OK, so the road close to me into the Olympic Park is no entry other than for buses and cycles. But plenty of cars speed through it as it's a convenient rat run and saves them about five minutes going around a bigger loop.
I raised the issue with Roadsafe and the PC who replied commented
"Please note, having seen the picture the No Entry is conditional as it allows some vehicles not all. It is therefore not enforceable as an endorseable ticket as would be normal for a No Entry sign. It maybe that it is under civil enforcement and would be dealt with by the local council. Local policy would apply".
I replied asking
"Can you just confirm/clarify - are cars allowed to drive through on this road without penalty? To me it looks as if only busses and cycles are allowed to use the road. Are you saying that a car could use the road, despite the no entry sign, without fear of a fine or ticket should they be caught by a policeman?"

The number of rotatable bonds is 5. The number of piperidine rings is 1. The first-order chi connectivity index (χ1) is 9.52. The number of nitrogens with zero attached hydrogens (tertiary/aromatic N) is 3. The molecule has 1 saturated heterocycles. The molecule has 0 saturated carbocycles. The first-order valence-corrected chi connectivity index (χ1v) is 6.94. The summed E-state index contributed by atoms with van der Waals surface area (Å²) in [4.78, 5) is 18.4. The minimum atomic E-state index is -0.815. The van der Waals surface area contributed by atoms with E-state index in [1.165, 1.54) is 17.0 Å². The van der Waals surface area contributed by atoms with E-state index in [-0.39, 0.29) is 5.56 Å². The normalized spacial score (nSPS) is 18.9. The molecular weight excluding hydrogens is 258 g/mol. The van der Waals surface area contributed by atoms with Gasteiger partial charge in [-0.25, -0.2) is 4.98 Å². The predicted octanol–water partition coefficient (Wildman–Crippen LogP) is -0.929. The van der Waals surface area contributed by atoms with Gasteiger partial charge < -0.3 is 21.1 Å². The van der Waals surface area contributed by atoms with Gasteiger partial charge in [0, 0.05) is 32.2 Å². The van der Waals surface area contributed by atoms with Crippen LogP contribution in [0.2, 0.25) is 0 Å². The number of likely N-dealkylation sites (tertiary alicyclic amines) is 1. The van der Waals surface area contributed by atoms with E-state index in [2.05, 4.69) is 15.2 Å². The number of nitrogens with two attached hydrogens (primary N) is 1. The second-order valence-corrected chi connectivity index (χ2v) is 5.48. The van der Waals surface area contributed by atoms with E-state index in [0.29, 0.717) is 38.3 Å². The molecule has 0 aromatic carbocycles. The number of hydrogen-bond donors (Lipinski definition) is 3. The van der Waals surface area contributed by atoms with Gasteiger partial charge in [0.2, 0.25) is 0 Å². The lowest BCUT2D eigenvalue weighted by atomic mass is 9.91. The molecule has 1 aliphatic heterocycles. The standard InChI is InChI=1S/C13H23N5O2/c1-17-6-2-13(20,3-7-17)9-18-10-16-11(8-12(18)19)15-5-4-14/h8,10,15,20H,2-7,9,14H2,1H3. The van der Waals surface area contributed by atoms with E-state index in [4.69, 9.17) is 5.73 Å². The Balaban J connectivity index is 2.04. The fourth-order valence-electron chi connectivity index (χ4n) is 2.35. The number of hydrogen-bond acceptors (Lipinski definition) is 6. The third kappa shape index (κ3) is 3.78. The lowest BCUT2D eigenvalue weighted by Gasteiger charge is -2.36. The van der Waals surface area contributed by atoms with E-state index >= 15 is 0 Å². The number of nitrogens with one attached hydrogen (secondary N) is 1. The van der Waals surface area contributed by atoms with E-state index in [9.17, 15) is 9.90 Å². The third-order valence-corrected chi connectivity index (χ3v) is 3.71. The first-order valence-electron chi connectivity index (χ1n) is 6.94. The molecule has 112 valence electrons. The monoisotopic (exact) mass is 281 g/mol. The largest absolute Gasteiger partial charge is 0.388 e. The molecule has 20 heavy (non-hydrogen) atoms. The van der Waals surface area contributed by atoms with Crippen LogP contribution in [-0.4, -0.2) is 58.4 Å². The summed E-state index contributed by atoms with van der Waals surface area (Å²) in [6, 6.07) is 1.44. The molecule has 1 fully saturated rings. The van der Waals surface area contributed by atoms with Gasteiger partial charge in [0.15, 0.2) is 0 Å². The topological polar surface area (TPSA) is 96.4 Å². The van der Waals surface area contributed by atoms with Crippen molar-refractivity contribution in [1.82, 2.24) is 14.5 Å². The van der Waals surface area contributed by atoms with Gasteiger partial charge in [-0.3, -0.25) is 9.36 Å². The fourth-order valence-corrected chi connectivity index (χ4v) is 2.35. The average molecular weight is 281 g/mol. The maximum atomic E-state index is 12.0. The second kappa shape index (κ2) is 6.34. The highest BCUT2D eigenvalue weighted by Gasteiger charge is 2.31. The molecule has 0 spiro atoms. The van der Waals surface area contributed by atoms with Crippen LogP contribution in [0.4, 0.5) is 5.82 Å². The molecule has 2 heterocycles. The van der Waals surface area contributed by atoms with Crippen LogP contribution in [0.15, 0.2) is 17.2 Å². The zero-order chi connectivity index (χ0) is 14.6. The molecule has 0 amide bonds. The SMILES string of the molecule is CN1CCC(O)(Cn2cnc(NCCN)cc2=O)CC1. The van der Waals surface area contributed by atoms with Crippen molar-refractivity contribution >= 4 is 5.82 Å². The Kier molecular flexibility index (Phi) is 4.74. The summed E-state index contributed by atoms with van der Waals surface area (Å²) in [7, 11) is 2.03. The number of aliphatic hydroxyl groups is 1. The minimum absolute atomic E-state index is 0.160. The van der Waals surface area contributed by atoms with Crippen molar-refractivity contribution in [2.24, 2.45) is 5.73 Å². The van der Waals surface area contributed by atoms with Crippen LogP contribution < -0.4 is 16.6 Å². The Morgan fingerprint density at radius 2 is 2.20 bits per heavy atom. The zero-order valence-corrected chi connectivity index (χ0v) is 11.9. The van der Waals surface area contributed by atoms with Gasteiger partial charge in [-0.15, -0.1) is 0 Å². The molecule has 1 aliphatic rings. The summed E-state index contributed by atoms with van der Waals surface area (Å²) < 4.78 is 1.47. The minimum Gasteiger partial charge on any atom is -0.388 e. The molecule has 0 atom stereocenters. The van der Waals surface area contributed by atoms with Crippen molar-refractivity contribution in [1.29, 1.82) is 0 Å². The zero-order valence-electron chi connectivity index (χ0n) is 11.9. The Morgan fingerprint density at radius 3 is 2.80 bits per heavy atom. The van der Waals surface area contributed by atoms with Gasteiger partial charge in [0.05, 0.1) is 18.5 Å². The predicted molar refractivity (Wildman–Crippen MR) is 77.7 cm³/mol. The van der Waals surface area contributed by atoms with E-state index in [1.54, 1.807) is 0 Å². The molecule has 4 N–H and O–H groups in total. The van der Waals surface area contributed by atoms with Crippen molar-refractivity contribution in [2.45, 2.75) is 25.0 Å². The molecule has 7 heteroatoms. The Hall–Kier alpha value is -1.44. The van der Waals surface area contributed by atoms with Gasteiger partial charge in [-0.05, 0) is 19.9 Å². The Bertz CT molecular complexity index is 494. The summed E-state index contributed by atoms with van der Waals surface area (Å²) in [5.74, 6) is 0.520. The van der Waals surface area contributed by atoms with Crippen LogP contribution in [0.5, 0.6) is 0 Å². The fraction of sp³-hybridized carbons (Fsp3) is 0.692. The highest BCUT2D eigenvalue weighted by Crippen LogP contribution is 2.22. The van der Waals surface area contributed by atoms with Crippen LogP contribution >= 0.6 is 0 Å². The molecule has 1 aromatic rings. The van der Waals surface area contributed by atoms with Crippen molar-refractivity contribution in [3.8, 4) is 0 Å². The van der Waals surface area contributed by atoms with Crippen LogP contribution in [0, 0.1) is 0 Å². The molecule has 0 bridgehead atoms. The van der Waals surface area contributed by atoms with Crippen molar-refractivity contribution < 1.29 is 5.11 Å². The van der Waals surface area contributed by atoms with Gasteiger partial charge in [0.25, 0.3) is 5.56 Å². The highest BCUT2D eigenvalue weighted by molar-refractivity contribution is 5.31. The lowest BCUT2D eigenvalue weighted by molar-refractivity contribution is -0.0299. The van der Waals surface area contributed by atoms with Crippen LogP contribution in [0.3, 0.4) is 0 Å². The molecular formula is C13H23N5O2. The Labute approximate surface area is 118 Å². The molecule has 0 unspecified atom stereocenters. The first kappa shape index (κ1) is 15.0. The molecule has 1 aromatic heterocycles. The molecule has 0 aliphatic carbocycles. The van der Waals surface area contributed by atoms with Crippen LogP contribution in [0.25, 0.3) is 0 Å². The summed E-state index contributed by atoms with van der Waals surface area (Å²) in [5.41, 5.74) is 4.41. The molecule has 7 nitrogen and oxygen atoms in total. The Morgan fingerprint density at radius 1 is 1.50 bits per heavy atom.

He replied "If seen driving in contravention of a traffic sign it is an offence under s.36 Road Traffic Act 1988 by means of Regulation 10 of Traffic Signs Regulations and General Directions. The method it is dealt with is not always the same. Some boroughs in London have chosen that some signs are to be dealt with by civil enforcement while other areas they remain with the police to enforce. Your local SNT will know what there local directions are".
I really don't get this, surely if it's a no entry sign then driving through it should at the very minimum mean a fine? And if it's local policy that the police don't enforce then who does?